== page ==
Apart from or1k, as it often happens with porting efforts in Debian, the work done also helped indirectly other architectures added last year (mips64el, arm64, ppc64el). Additionally, a few of my NMUs were directly targetted to help ppc64el to get ready in time for the architecture evaluation. None of the porters working in ppc64el were Debian Maintainers/Developers and some of the patches that they created did not benefit directly the other ports, so in the packages without active maintainers, the requests were not getting much attention in the crucial time before the evaluation. In some cases, these packages were in the critical path to build many other packages or support important user-case scenarios.

So I was very pleased when I learnt that arm64 and ppc64el will be in the next stable release --Jessie-- as officially supported architectures. They came without much noise or ceremonious celebrations, but I think that this is a great success story for these architectures and for Debian, and even for the computing world in general. Time will tell. In the meantime, congratulations to all people involved!

In addition to porting packages within Debian, I also sent some patches upstream to get the packages that I maintain compiling in the new architectures, and sent upstream patches needed to support or1k specifically (jemalloc, nspr, libgc, cmake, components of X.org...).

Enough for the first post.

Just to finish, let me say that after about a decade without a personal website or blog (the previous ones not about Debian or even computing), here I am again. Let's see how it goes and I hope to have enough interesting things to tell you to keep the blog alive.

Or, in other words... “To infinity… and beyond!”

Categories: Elsewhere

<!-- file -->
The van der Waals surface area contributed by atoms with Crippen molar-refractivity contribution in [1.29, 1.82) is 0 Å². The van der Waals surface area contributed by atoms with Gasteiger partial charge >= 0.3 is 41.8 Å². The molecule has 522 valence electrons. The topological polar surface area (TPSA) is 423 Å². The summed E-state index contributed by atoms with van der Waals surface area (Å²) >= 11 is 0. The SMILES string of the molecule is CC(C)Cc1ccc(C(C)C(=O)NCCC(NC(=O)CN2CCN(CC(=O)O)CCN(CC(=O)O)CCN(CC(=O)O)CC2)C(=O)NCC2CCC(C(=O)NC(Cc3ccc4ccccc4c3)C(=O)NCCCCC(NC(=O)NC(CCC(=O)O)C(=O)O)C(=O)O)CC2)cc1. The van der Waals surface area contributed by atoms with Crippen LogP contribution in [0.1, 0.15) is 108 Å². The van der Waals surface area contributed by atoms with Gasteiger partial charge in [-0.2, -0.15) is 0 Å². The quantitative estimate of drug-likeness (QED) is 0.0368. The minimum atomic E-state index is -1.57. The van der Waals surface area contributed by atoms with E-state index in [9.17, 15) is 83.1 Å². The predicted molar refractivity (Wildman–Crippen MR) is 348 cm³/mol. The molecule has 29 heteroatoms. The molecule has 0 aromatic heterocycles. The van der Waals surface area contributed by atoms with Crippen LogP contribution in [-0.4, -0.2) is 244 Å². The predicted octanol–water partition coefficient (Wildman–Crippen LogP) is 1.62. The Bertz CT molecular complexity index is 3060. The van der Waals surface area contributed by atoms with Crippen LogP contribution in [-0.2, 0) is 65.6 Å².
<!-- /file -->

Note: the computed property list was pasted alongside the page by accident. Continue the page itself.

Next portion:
Richard Hartmann: Release Critical Bug report for Week 05

Fri, 30/01/2015 - 21:57

The UDD bugs interface currently knows about the following release critical bugs:

  • In Total: 1083 (Including 186 bugs affecting key packages)
    • Affecting Jessie: 175 (key packages: 122) That's the number we need to get down to zero before the release. They can be split in two big categories:
      • Affecting Jessie and unstable: 124 (key packages: 89) Those need someone to find a fix, or to finish the work to upload a fix to unstable:
        • 21 bugs are tagged 'patch'. (key packages: 13) Please help by reviewing the patches, and (if you are a DD) by uploading them.
        • 8 bugs are marked as done, but still affect unstable. (key packages: 6) This can happen due to missing builds on some architectures, for example. Help investigate!
        • 95 bugs are neither tagged patch, nor marked done. (key packages: 70) Help make a first step towards resolution!
      • Affecting Jessie only: 51 (key packages: 33) Those are already fixed in unstable, but the fix still needs to migrate to Jessie. You can help by submitting unblock requests for fixed packages, by investigating why packages do not migrate, or by reviewing submitted unblock requests.
        • 30 bugs are in packages that are unblocked by the release team. (key packages: 18)
        • 21 bugs are in packages that are not unblocked. (key packages: 15)

How do we compare to the Squeeze and Wheezy release cycles?

Week Squeeze Wheezy Jessie 43 284 (213+71) 468 (332+136) 319 (240+79) 44 261 (201+60) 408 (265+143) 274 (224+50) 45 261 (205+56) 425 (291+134) 295 (229+66) 46 271 (200+71) 401 (258+143) 427 (313+114) 47 283 (209+74) 366 (221+145) 342 (260+82) 48 256 (177+79) 378 (230+148) 274 (189+85) 49 256 (180+76) 360 (216+155) 226 (147+79) 50 204 (148+56) 339 (195+144) ??? 51 178 (124+54) 323 (190+133) 189 (134+55) 52 115 (78+37) 289 (190+99) 147 (112+35) 1 93 (60+33) 287 (171+116) 140 (104+36) 2 82 (46+36) 271 (162+109) 157 (124+33) 3 25 (15+10) 249 (165+84) 172 (128+44) 4 14 (8+6) 244 (176+68) 187 (132+55) 5 2 (0+2) 224 (132+92) 175 (124+51) 6 release! 212 (129+83) 7 release+1 194 (128+66) 8 release+2 206 (144+62) 9 release+3 174 (105+69) 10 release+4 120 (72+48) 11 release+5 115 (74+41) 12 release+6 93 (47+46) 13 release+7 50 (24+26) 14 release+8 51 (32+19) 15 release+9 39 (32+7) 16 release+10 20 (12+8) 17 release+11 24 (19+5) 18 release+12 2 (2+0)

Graphical overview of bug stats thanks to azhag:

Categories: Elsewhere

Chris Lamb: Calculating the ETA to zero in shell

Fri, 30/01/2015 - 21:49
< Faux> I have a command which emits a number. This number is heading towards zero. I want to know when it will arrive at zero, and how close to zero it has got.

Damn right you can.